Story by Trends Publishing
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A Mexican beer provided the starting point for the fitout of this inner-city bar, which offers a contemporarytake on an often-used theme
Fitting out a historic building with a modern interior is commonplace nowadays. And, despite the juxtaposition of styles, the result is usually very successful.
Architect Tim Nees from New Work Studio won two awards – a NZIA Local Award for Architecture, and a Dulux Retail and Hospitality award – for his design and fitout of The Establishment bar and restaurant in a 100-year-old heritage-listed building.
His design called for the removal of any non-heritage features added to the building's exterior during the past century. The old parapet line was restored, the balconies retained, many of the original windows replaced, and the original ground-floor corner entry re-established. An additional entry was also created at the junction between the 1900 building and its 1920 addition.
Unlike the exterior, the scheme for the interior wasn't constrained by heritage considerations. Nees says the contemporary fitout creates a social focal point befitting the bar's corner location in the heart of the city's entertainment area.
"The interior was totally gutted to make way for new finishes," he says. "The aim was to create an alive, charged design using a relatively restrained material palette. It had to be smart, but comfortable, and adventurous without being intimidating."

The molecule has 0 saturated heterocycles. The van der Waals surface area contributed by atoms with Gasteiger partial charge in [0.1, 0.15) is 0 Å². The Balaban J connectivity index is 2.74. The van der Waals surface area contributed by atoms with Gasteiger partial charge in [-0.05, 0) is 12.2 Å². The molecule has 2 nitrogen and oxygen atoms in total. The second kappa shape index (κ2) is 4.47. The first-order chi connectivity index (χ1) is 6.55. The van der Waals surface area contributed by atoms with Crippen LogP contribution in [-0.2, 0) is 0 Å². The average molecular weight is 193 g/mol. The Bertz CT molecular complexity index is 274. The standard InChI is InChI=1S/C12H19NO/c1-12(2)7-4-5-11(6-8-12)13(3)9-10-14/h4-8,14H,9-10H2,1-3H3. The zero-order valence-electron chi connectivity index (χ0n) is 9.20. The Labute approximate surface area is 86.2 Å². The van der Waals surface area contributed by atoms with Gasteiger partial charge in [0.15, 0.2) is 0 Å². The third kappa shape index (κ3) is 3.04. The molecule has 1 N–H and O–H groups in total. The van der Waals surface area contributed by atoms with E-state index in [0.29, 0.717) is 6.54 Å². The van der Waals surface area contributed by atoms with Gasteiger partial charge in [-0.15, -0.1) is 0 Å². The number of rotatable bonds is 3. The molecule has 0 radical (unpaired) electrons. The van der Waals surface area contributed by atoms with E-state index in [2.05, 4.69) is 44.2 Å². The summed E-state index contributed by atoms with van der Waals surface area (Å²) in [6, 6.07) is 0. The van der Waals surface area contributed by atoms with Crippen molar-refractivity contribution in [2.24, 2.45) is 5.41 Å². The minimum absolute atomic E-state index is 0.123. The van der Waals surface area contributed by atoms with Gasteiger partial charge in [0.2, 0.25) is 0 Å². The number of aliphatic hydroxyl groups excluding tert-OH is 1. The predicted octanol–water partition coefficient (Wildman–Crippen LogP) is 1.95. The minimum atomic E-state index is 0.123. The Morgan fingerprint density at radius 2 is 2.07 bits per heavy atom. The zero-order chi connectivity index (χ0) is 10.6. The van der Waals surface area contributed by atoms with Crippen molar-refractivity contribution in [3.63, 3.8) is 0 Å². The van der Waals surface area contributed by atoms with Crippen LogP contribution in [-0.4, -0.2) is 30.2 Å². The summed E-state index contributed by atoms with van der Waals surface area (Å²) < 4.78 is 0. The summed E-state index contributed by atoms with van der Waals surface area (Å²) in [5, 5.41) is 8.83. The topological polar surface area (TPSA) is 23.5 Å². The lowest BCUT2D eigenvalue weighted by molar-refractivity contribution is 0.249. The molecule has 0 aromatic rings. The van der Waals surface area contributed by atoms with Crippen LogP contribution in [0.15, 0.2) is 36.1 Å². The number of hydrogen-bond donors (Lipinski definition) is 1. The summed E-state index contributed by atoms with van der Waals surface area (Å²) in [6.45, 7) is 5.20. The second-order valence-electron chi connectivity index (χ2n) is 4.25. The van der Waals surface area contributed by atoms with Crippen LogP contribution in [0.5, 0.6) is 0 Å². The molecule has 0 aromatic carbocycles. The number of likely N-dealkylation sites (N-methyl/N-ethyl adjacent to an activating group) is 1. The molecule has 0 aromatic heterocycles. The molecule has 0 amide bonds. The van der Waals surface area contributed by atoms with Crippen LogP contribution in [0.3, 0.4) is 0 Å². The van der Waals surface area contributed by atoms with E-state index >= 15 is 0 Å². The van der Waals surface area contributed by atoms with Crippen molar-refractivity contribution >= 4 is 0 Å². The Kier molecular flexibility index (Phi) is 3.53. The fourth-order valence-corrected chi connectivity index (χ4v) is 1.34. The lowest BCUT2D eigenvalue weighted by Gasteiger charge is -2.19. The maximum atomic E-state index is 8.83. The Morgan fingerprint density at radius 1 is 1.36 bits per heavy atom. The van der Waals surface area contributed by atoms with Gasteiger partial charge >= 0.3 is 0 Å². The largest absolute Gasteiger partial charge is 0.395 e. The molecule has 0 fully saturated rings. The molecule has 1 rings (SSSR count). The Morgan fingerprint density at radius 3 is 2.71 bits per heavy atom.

The Establishment's house-beer, Corona, became a starting point for the new fitout – its Mexican origins leading to a Nevada-Mexican desert feel.
"We represented this in a fairly abstract way in order to avoid cliché and obvious symbolism, and to create a sophisticated feel," Nees says.
With four separate bar and dining areas, The Establishment contains a ground-floor main bar, leading into a smaller cocktail bar. Up an open staircase is the restaurant and adjacent Lounge Room.
While each area has its own distinct look, Nees says these are simply variations on the contemporary desert-style theme.
Repetition and random patterns were key features behind the design, with materials and finishes carried through from one area to another.
As a smaller, more intimate space, the downstairs Tequila Bar features a finer level of detailing. Timber screens on the rear wall and ceiling above the bar add warmth and visual interest.
The same material is used upstairs in the form of a box-patterned, freestanding timber panel that divides the bar and restaurant spaces.
The downstairs Main Bar and the Lounge Bar on the level above feature similar detailing, using leather seating and polished concrete and timber floors, as well as plaster walls.
An unusual feature of the upstairs restaurant area is the use of obsolete car licence plates on one of the walls.
"We thought about elements you'd find in the desert and how these could be translated into finishes," says Nees. "Discarded number plates are part of the detritus along a desert highway. We used these reverse side out, to make them more abstract and subtle."
First published date: 17 December 2004